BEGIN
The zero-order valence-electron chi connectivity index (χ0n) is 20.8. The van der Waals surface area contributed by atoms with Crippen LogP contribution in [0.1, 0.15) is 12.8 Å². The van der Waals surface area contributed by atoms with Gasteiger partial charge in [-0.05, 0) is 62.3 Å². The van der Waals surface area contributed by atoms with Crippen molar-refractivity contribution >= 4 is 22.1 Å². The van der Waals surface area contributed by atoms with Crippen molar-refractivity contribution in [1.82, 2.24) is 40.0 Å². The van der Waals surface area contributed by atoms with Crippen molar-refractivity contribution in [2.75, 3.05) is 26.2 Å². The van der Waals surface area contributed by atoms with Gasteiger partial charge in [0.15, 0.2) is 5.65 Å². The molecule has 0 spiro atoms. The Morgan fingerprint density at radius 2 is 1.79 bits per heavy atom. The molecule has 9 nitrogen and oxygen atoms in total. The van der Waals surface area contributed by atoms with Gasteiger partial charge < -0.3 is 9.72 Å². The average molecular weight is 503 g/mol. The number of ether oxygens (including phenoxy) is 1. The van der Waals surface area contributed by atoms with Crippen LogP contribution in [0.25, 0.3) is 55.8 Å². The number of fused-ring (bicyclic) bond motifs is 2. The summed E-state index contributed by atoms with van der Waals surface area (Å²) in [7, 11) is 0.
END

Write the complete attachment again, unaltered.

The zero-order valence-electron chi connectivity index (χ0n) is 20.8. The van der Waals surface area contributed by atoms with Crippen LogP contribution in [0.1, 0.15) is 12.8 Å². The van der Waals surface area contributed by atoms with Gasteiger partial charge in [-0.05, 0) is 62.3 Å². The van der Waals surface area contributed by atoms with Crippen molar-refractivity contribution >= 4 is 22.1 Å². The van der Waals surface area contributed by atoms with Crippen molar-refractivity contribution in [1.82, 2.24) is 40.0 Å². The van der Waals surface area contributed by atoms with Crippen molar-refractivity contribution in [2.75, 3.05) is 26.2 Å². The van der Waals surface area contributed by atoms with Gasteiger partial charge in [0.15, 0.2) is 5.65 Å². The molecule has 0 spiro atoms. The Morgan fingerprint density at radius 2 is 1.79 bits per heavy atom. The molecule has 9 nitrogen and oxygen atoms in total. The van der Waals surface area contributed by atoms with Gasteiger partial charge < -0.3 is 9.72 Å². The average molecular weight is 503 g/mol. The number of ether oxygens (including phenoxy) is 1. The van der Waals surface area contributed by atoms with Crippen LogP contribution in [0.25, 0.3) is 55.8 Å². The number of fused-ring (bicyclic) bond motifs is 2. The summed E-state index contributed by atoms with van der Waals surface area (Å²) in [7, 11) is 0.